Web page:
Sitting on a mountain rock, only the gigantic blue sky above you, nothing in between you and the universe: If you do not become quiet and peaceful here, then you probably never will.

So be ready not just to drive through, but to actually stop. Take a break from your life. You will return a different person.

Spiti Valley does offer outdoor activities, you will find trekking equipment and organizers of trips in Kaza, once you get there. Or you can plan ahead and look up travel agencies online. They offer weekly or customized travel packages. However, if you travel not just to do trekking and be close to nature, but at the same time dive into the unique Spiti culture, you will come back with memories you never forget.

How to get there: Northern India is best reached by flight via New Delhi. You can then drive or fly to Chandigarh, capital of Punjab and Haryana. Stay overnight, take a day to visit its architectural marvels like the capitol complex. Hint: First visit the museum of architecture, which explains the city’s structure planned by Swiss-French architect Corbusier in a comprehensive way. You then know exactly what you want to visit.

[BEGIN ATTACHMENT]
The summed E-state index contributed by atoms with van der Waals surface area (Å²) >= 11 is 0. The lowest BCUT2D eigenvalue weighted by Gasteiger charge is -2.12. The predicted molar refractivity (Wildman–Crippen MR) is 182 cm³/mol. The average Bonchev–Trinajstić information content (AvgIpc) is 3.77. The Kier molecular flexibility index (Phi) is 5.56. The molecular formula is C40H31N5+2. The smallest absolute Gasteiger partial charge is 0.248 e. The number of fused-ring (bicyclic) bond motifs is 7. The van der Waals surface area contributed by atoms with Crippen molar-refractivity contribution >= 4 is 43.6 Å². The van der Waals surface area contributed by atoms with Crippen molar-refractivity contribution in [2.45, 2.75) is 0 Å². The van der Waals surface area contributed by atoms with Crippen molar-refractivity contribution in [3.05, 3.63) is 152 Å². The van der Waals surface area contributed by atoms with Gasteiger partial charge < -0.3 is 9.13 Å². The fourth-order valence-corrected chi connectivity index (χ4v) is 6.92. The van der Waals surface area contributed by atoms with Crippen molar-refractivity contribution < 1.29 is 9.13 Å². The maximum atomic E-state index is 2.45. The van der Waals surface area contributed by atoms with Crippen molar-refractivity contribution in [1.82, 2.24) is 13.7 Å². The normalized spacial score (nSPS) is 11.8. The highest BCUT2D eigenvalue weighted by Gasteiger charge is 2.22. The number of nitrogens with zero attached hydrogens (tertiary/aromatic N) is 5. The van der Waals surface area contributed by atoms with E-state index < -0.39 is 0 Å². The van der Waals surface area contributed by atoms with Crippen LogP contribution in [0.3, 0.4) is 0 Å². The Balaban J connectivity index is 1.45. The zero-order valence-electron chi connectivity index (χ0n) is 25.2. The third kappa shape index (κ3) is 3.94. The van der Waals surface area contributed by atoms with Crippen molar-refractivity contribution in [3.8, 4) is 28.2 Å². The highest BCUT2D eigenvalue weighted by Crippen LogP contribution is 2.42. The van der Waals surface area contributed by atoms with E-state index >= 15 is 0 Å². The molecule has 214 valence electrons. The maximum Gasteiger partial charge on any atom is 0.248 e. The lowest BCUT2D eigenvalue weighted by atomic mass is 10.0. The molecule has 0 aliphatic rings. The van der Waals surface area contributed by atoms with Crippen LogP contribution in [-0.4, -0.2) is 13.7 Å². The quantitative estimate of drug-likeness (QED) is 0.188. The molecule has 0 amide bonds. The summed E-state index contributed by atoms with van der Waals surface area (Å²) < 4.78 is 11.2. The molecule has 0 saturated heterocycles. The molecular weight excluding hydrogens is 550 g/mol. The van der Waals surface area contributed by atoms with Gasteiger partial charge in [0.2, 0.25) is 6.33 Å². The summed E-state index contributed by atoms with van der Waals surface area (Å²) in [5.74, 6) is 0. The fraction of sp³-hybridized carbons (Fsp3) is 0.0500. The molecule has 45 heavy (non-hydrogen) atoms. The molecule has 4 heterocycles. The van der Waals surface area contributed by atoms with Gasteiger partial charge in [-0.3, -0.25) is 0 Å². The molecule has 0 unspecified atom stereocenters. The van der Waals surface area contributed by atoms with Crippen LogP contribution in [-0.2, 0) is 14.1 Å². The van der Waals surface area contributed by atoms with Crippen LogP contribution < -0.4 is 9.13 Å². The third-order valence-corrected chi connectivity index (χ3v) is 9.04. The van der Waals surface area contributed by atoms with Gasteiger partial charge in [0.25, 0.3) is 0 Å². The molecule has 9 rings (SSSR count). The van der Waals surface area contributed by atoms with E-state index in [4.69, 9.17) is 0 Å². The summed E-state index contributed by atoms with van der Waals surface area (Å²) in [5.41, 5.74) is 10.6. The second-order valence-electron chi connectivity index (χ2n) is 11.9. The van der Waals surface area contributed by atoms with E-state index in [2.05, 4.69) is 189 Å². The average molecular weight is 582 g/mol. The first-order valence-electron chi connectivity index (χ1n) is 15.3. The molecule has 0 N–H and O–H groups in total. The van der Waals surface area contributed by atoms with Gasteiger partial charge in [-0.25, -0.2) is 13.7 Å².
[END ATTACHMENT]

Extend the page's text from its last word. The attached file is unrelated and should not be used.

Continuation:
Spiti Valley can only be reached by road. However, you can avoid a one day drive by taking a domestic flight from New Delhi to Kullu. From Kullu, in one day, you cross Lahori pass to reach Rampur and your final destination for the day, Reckong Peo. Stay overnight and get the inner line permit the next morning. You can reach Tabo in Spiti Valley by late afternoon. It’s not advised to ride in the dark because of road conditions.

Driving from Chandigarh directly to Reckong Peo via Shimla will take at least 12 hours of driving (breaks not counted). Google maps shows less driving time, but is not aware of the road conditions. Mountain driving speed is at 30 km/h at its best. Be prepared to crawl behind a truck and be stopped by „Indian style jams“ passing villages or crossing local buses.